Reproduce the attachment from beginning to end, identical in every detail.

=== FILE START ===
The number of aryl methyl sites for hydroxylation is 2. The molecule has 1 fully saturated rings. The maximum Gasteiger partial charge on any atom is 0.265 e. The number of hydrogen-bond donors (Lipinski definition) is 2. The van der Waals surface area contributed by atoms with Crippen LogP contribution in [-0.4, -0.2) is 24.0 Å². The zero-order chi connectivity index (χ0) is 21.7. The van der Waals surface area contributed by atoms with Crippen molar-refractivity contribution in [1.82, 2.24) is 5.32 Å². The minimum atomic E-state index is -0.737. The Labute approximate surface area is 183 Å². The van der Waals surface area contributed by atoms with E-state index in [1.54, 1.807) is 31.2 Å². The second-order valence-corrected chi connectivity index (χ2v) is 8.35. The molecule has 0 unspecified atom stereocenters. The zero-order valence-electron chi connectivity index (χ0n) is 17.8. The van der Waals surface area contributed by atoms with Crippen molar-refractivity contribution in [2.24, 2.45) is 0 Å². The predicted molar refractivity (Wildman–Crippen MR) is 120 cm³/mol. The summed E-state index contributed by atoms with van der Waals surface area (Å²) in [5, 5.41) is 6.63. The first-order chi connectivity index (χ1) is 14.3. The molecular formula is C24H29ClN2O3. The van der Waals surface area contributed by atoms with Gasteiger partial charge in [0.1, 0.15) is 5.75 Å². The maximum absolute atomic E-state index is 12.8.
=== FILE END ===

The number of aryl methyl sites for hydroxylation is 2. The molecule has 1 fully saturated rings. The maximum Gasteiger partial charge on any atom is 0.265 e. The number of hydrogen-bond donors (Lipinski definition) is 2. The van der Waals surface area contributed by atoms with Crippen LogP contribution in [-0.4, -0.2) is 24.0 Å². The zero-order chi connectivity index (χ0) is 21.7. The van der Waals surface area contributed by atoms with Crippen molar-refractivity contribution in [1.82, 2.24) is 5.32 Å². The minimum atomic E-state index is -0.737. The Labute approximate surface area is 183 Å². The van der Waals surface area contributed by atoms with E-state index in [1.54, 1.807) is 31.2 Å². The second-order valence-corrected chi connectivity index (χ2v) is 8.35. The molecule has 0 unspecified atom stereocenters. The zero-order valence-electron chi connectivity index (χ0n) is 17.8. The van der Waals surface area contributed by atoms with Crippen molar-refractivity contribution in [2.24, 2.45) is 0 Å². The predicted molar refractivity (Wildman–Crippen MR) is 120 cm³/mol. The summed E-state index contributed by atoms with van der Waals surface area (Å²) in [5, 5.41) is 6.63. The first-order chi connectivity index (χ1) is 14.3. The molecular formula is C24H29ClN2O3. The van der Waals surface area contributed by atoms with Gasteiger partial charge in [0.1, 0.15) is 5.75 Å². The maximum absolute atomic E-state index is 12.8.